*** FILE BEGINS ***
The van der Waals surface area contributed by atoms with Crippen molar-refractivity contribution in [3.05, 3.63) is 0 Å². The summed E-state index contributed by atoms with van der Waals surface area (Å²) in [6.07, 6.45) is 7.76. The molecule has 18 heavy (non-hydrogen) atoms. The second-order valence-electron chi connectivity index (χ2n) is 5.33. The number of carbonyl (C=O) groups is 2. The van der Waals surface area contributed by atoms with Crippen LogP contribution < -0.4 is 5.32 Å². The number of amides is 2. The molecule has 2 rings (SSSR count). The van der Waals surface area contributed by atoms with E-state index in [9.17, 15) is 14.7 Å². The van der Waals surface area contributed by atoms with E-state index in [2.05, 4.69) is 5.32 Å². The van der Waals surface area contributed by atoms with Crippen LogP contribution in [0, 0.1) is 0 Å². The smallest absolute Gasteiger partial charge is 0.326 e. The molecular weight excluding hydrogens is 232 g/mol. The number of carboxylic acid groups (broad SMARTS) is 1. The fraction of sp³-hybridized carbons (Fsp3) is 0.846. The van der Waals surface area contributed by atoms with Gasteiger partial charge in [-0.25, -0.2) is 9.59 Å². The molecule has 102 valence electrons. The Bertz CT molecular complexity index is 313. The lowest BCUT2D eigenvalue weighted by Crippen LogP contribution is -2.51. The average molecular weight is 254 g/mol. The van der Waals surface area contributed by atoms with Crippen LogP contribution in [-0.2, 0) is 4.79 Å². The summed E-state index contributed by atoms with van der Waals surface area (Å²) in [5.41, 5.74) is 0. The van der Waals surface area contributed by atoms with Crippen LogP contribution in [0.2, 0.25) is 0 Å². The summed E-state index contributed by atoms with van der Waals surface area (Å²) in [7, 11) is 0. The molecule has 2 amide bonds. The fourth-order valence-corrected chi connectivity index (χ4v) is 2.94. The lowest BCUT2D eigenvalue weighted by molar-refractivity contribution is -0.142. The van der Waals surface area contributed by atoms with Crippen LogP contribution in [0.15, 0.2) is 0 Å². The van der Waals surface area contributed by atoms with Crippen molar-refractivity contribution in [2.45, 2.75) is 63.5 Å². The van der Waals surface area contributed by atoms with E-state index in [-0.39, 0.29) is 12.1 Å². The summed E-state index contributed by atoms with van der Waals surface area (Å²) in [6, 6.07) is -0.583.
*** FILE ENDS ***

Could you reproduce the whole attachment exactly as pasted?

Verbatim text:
The van der Waals surface area contributed by atoms with Crippen molar-refractivity contribution in [3.05, 3.63) is 0 Å². The summed E-state index contributed by atoms with van der Waals surface area (Å²) in [6.07, 6.45) is 7.76. The molecule has 18 heavy (non-hydrogen) atoms. The second-order valence-electron chi connectivity index (χ2n) is 5.33. The number of carbonyl (C=O) groups is 2. The van der Waals surface area contributed by atoms with Crippen LogP contribution < -0.4 is 5.32 Å². The number of amides is 2. The molecule has 2 rings (SSSR count). The van der Waals surface area contributed by atoms with E-state index in [9.17, 15) is 14.7 Å². The van der Waals surface area contributed by atoms with E-state index in [2.05, 4.69) is 5.32 Å². The van der Waals surface area contributed by atoms with Crippen LogP contribution in [0, 0.1) is 0 Å². The smallest absolute Gasteiger partial charge is 0.326 e. The molecular weight excluding hydrogens is 232 g/mol. The number of carboxylic acid groups (broad SMARTS) is 1. The fraction of sp³-hybridized carbons (Fsp3) is 0.846. The van der Waals surface area contributed by atoms with Gasteiger partial charge in [-0.25, -0.2) is 9.59 Å². The molecule has 102 valence electrons. The Bertz CT molecular complexity index is 313. The lowest BCUT2D eigenvalue weighted by Crippen LogP contribution is -2.51. The average molecular weight is 254 g/mol. The van der Waals surface area contributed by atoms with Crippen LogP contribution in [-0.2, 0) is 4.79 Å². The summed E-state index contributed by atoms with van der Waals surface area (Å²) in [5.41, 5.74) is 0. The van der Waals surface area contributed by atoms with Crippen LogP contribution in [0.2, 0.25) is 0 Å². The summed E-state index contributed by atoms with van der Waals surface area (Å²) in [7, 11) is 0. The molecule has 2 amide bonds. The fourth-order valence-corrected chi connectivity index (χ4v) is 2.94. The lowest BCUT2D eigenvalue weighted by molar-refractivity contribution is -0.142. The van der Waals surface area contributed by atoms with Crippen LogP contribution in [0.15, 0.2) is 0 Å². The van der Waals surface area contributed by atoms with Crippen molar-refractivity contribution in [2.45, 2.75) is 63.5 Å². The van der Waals surface area contributed by atoms with E-state index in [-0.39, 0.29) is 12.1 Å². The summed E-state index contributed by atoms with van der Waals surface area (Å²) in [6, 6.07) is -0.583.